Taxonomy of a Product Team’s Roles at Microsoft

I started posting this as a blog response elsewhere, and then I decided that I was having way too much fun composing it to leave it stranded as a mere comment... so here is my take on Product Team Roles at Microsoft.

Yes, read it with a grain of salt, good humor, and enjoy the self-deprecating satire... ๐Ÿ˜‰

For those of you who aren't aware of the typical Product Team Roles at Microsoft, they are (in no particular order of preference):

  • Development
  • Test
  • Program Management
  • Management
  • Documentation

Now, the first role, Development, is pretty obvious - you don't have a software product without code. Developers deal with writing code; lots of code. They prefer to not deal with Testers who keep filing bugs against their code, Program Managers who keep changing the code's supposedly intended behavior, and Management who keep changing the schedule... because they all prevent him from writing lots and lots of code. Hmm, I guess that's what makes Open Source appealing - no Testing, no Customer design, and no Schedules... and lots of code of dubious value. ๐Ÿ˜‰

But what the heck about the remaining roles?


Well, you want to make sure that software does not crash and format your hard drive all the time, right?

Testers deal with validating Developer's code against Program Manager's ideas that have never been written down and in the insanely short amount of time that Management schedules.

They prefer to not deal with Program Managers that keep changing their ideas (and hence require tests to be updated), Developers that do not want to fix anything and pile up bugs, or Management who want the testing completed yesterday... because they all prevent him from having a work/life balance.

Program Management

Well, you want that software to actually do what you want and not what the developer THINKS you want, right?

Program Managers deal with ideas and never writes it down because it immediately changes and is out-of-date.

They prefer to come up with ideas and want to just get their way, so they prefer to not deal with Developers and Testers who do not cooperate and want a life. Some of them are actually smart and interact with customers to get ideas via mediums like blogs... instead of just dreaming up features in a vacuum and arguing about customers in the abstract...


Ok, they perform a necessary but thankless job. They like:

  • Getting in the way of Test/Dev/PM of doing their jobs by asking them what they are doing with weekly TPS status reports
  • Deciding what bugs to fix when they often have no context on the bug's issue
  • Making up and breaking schedules
  • Making/Enforcing "mandates" and "rules"
  • Holding all the team funds
  • Oh, and they have to heard cats to move in one direction and on-time. ๐Ÿ˜€


Ok, they also perform another necessary but thankless job. They like:

  • Getting in the way of Test/Dev/PM of doing their jobs by asking them what they are doing (so that they can presumably "document" it)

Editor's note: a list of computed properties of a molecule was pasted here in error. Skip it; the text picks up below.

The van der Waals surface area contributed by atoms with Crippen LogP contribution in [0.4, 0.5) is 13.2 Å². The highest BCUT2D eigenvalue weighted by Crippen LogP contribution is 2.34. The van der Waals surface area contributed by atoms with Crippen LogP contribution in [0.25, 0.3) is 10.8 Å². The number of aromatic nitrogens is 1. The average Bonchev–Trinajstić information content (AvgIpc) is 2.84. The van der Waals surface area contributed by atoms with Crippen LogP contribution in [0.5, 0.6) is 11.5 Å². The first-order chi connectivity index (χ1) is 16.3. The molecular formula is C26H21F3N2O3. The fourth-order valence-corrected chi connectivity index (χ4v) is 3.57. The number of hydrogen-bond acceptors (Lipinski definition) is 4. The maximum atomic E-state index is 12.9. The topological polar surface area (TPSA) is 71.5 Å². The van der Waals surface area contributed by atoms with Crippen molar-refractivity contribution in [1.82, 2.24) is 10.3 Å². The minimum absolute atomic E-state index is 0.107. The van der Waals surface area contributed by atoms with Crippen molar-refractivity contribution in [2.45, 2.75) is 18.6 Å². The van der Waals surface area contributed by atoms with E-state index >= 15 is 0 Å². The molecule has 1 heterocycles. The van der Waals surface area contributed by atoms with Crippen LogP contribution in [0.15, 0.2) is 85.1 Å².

• Deciding on what information to keep/remove in documentation when they often have no context on the raw information involved
  • Alter schedules all the time because the product schedule changes
  • Making/Enforcing mandates and rules for what should be documented
  • Oh, and they have to perform "technical edits" of raw information into the sanitized forms you see on MSDN and KB

I find amazing similarities between Management and Documentation, where one is a project of code and the other is a project of words that accompany the code. But if you think about it, both are really just "overhead". ๐Ÿ˜‰

If I had my way, I would simply pay the Developer/Tester/Program Manager to write Documentation as a Wiki or Blog entries. Do you want more things like my blog entries or more things like "sanitized" KB articles or MSDN/Technet articles? Can you imagine the changes when we can actually write Documentation which does not get filtered by someone else?

In Conclusion...

Hehe... sometimes, I am amazed that in the middle of all this, we actually find time and energy to ship useful software. But, we all definitely try our best to navigate through the madness and red-tape.

Now that I've done my bit of satirical insight into the organization that is Microsoft... I would love to hear about your favorite job euphemisms. ๐Ÿ™‚


Comments (1)

  1. Shane Perran says:

    I work with a group developing tools/services "on" SharePoint and the set-up is much the same except a much smaller team, and some of us have overlapping roles and can often be found writing code or customizing a UI one day, and documentation the next.

    That being said I can definately understand the effort that goes into the "grande scheme" of things at least from a smaller level.

    If it is any consolation we think you have been doing a great job (WIth the evolution of SharePoint Technologies) – we are particularly excited about MOSS 2007.

    We joked yesterday during a ‘review meeting’ about the BDC – mostly because it’s a "feature" of MOSS 2007 when in fact it could easily be a self sustaining application in itself.

    I think people are going to be simply blown away when they start to realise the capabilities of the BDC.

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